I had two professional conducting engagements during the Spring, both in the Eastern Zone in Czechoslovakia and the first in Bratislava. l was invited to come to Bratislava for a meeting to discuss the details of the engagement and it turned out to be not only quaint but more personal than a typical American business meeting with lawyers, etc. Seated around a round table were the director of the radio station, the music director of the radio station, a representative of the orchestra members, a representative of the Communist Party and myself. On the table were little sandwiches and glasses of wine to accompany first a period of just social talk. The formal discussion began when the music director of the station commented that they had never heard any of the music of Charles Ives and they were wondering if by any chance his Third Symphony was in my repertoire? I immediately responded, “Of Course!” This was the answer Maazel advised me always to utter no matter if I knew the music or not, and in this case I had never heard it, as I could always learn the piece before the recording session. So they then explained that the time allowed, a certain number of minutes per each minute of music, and that this designated period of time, over two days, must include rehearsal and the recording time and could not be extended for any reason due to the schedule for the other requirements of the station’s schedule. Since it was obvious that there would be minutes lost to the recording engineer wanting to repeat things, or accidents in performance, etc., it gave me a very clear picture of what had to be accomplished in the remaining time available.

I returned to Vienna, contacted sources in New York to arrange to supply the music and when the time arrived we made a beautiful recording of which the station was proud and shared with other radio stations in Europe. This engagement, by the way, paid me a great deal of money in the Czech currency. But the currencies of these Eastern Block countries was worth very little in the West, and so as I walked down the street back to the train station I gave it all away to people along the street, for whom the money no doubt had a real life value.

The second engagement was with members of the State Philharmonic at Bruno. They wanted me to bring the music and record the Suite, Op. 4 for large wind ensemble by Strauss. I found the players in both cities to be not only very accomplished but very eager to make music, which I think represented the fact that playing their instrument was their own personal moment of freedom of expression in a culture in which personal expression was not encouraged. They gave a beautiful performance resulting in a great recording and again I was well paid and took none of the money back home to Vienna.

Another offer for which I was offered paid employment came from Universal Edition, the famous publisher based in Vienna. They wanted to produce a new Urtext edition of the Mozart piano sonatas and they wanted me to produce the Urtext manuscript scores for the first seven sonatas for the engravers to work from. For this purpose they furnished me with the Mozart autograph scores, where available, and the original galley sheets, for Mozart was known to have studied these first printings of his works before they were offered to the public. Indeed, for one of these sonatas I found that Mozart had recomposed some melodies in the margin on the galley sheet. Thus, curiously, the authentic version was the galley print and not the autograph score.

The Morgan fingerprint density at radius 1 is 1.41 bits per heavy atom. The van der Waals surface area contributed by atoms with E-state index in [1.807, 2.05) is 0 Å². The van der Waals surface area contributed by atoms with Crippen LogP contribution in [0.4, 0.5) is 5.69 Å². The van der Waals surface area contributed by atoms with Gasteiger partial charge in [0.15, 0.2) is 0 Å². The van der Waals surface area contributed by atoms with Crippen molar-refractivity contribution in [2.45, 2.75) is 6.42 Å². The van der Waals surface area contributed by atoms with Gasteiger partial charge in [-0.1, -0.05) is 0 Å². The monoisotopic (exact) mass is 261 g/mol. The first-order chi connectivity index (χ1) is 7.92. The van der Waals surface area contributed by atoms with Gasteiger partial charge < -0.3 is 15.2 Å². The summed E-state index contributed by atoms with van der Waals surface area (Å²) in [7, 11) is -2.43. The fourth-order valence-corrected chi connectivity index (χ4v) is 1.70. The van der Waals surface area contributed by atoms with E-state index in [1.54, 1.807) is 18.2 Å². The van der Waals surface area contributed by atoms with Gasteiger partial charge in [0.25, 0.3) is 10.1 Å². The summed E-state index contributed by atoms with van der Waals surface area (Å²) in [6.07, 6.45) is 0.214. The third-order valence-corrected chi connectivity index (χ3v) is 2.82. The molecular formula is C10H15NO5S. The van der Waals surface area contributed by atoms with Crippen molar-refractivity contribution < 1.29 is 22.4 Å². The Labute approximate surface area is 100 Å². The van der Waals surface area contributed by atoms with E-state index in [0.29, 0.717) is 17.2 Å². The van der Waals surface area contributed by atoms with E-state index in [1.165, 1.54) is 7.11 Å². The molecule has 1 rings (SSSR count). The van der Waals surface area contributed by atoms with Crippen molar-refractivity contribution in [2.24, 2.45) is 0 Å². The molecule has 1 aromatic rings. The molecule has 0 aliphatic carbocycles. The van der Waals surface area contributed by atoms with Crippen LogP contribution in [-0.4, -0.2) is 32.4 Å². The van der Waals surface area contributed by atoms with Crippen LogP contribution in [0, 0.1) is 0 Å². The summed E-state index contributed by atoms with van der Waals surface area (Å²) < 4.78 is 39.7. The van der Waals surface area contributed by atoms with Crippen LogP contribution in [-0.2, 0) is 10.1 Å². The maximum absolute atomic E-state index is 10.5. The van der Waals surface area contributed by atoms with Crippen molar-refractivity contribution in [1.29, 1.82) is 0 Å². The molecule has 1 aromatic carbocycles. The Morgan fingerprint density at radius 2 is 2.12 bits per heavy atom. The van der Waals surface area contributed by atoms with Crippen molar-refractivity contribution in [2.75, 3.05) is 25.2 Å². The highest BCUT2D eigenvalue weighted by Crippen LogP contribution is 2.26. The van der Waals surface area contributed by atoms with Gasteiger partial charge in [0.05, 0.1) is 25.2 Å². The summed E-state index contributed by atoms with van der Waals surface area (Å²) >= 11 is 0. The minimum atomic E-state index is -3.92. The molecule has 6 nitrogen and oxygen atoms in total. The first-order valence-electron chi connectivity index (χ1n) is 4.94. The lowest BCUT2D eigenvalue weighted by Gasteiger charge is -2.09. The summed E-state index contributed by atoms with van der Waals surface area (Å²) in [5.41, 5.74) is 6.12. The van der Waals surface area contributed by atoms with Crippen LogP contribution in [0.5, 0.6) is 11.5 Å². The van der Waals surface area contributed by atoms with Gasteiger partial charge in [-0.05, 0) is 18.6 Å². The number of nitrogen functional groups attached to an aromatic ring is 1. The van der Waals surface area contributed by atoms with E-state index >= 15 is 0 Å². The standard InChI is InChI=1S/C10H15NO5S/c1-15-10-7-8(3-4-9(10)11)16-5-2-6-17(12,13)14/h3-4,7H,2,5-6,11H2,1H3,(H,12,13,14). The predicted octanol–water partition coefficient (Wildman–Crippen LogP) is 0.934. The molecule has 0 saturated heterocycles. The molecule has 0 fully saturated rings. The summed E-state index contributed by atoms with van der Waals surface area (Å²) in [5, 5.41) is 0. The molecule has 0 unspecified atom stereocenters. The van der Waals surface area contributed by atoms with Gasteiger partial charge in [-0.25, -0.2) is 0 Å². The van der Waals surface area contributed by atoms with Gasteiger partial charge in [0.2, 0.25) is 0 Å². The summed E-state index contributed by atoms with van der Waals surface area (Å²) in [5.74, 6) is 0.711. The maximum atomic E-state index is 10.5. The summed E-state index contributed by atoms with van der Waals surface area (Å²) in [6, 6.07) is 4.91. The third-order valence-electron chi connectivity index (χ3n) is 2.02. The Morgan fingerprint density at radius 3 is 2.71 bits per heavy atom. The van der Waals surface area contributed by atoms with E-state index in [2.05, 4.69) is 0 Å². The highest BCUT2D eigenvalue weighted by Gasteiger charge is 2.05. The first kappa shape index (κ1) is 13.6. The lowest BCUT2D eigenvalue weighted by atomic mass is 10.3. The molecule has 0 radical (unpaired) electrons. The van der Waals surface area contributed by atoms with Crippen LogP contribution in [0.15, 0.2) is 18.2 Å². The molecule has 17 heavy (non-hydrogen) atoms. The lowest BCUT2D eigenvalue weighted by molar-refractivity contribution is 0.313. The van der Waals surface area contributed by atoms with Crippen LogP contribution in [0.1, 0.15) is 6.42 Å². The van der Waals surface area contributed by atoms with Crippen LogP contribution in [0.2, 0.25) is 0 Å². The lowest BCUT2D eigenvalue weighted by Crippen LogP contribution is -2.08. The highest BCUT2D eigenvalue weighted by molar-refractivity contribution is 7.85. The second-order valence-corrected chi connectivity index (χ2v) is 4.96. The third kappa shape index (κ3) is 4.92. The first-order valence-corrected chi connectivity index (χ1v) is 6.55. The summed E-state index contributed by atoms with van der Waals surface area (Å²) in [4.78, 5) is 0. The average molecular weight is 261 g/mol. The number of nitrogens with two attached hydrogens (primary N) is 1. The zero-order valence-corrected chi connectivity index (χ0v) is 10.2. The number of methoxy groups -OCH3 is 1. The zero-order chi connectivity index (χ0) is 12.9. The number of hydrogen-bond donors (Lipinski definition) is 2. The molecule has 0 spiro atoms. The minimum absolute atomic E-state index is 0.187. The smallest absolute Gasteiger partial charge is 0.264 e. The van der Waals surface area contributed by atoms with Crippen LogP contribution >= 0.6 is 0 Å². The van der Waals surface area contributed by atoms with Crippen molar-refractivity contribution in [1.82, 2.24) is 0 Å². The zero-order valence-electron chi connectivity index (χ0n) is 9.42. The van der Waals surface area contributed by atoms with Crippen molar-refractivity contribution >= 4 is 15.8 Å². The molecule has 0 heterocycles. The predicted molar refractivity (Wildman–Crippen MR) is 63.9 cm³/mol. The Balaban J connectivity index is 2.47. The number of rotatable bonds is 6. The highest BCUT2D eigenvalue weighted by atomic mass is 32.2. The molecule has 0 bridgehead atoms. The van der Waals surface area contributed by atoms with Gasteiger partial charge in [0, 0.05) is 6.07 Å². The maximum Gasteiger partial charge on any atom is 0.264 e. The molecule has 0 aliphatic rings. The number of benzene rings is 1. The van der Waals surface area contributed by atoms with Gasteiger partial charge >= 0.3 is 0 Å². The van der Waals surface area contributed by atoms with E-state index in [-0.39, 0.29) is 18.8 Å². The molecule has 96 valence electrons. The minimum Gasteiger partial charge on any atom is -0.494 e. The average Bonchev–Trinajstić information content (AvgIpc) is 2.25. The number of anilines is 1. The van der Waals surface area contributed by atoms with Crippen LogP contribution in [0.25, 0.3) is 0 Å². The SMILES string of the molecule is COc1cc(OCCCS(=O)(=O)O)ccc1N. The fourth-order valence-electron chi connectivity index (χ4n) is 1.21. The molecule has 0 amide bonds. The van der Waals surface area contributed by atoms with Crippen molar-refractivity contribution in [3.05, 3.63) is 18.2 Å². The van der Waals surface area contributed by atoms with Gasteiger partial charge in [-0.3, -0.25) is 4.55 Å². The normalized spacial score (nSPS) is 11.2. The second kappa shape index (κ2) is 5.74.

For my information they also furnished me with several early nineteenth century editions edited by various early famous piano teachers and these were interesting to look at with respect to early performance practice but also for the teacher’s additions even of chords Mozart never wrote. In making my copies I soon found that human nature made the creation of a true Urtext version almost impossible. I recall a case, for example, when I presented my copy to the project editor, he took up a pencil and drew a slur over several measure of my manuscript. “But Sir,” I cried, “this is supposed to be an Urtext edition, just what Mozart actually wrote!” “Yes,” he replied, “but everyone knows this passage should be slurred!”

Another disagreement I had with the editor became quite interesting for me. During my research for my dissertation on the early symphonies of Mozart I had the opportunity to study not only a number of actual Mozart autograph scores but also, even more important, about 120 autograph scores which he did not like for some reason and abandoned (his father was always gathering these off the floor for he anticipated their later value). From a study of the uncompleted scores several conclusions about how Mozart thought were evident. First, for example, the unfinished works always ended with a number of measures of melody trailing ahead of the otherwise empty measures. It was clear that Mozart first thought of melody. Next you could see he wrote the bass line underneath the melodic line, documenting its importance for chord formation. But then one could just as easily see that Mozart quickly lost interest in going back and filling in the inner voices. Here is where you find stems going the wrong direction due to haste, and the very rare wrong notes, though immediately corrected, in transposed parts.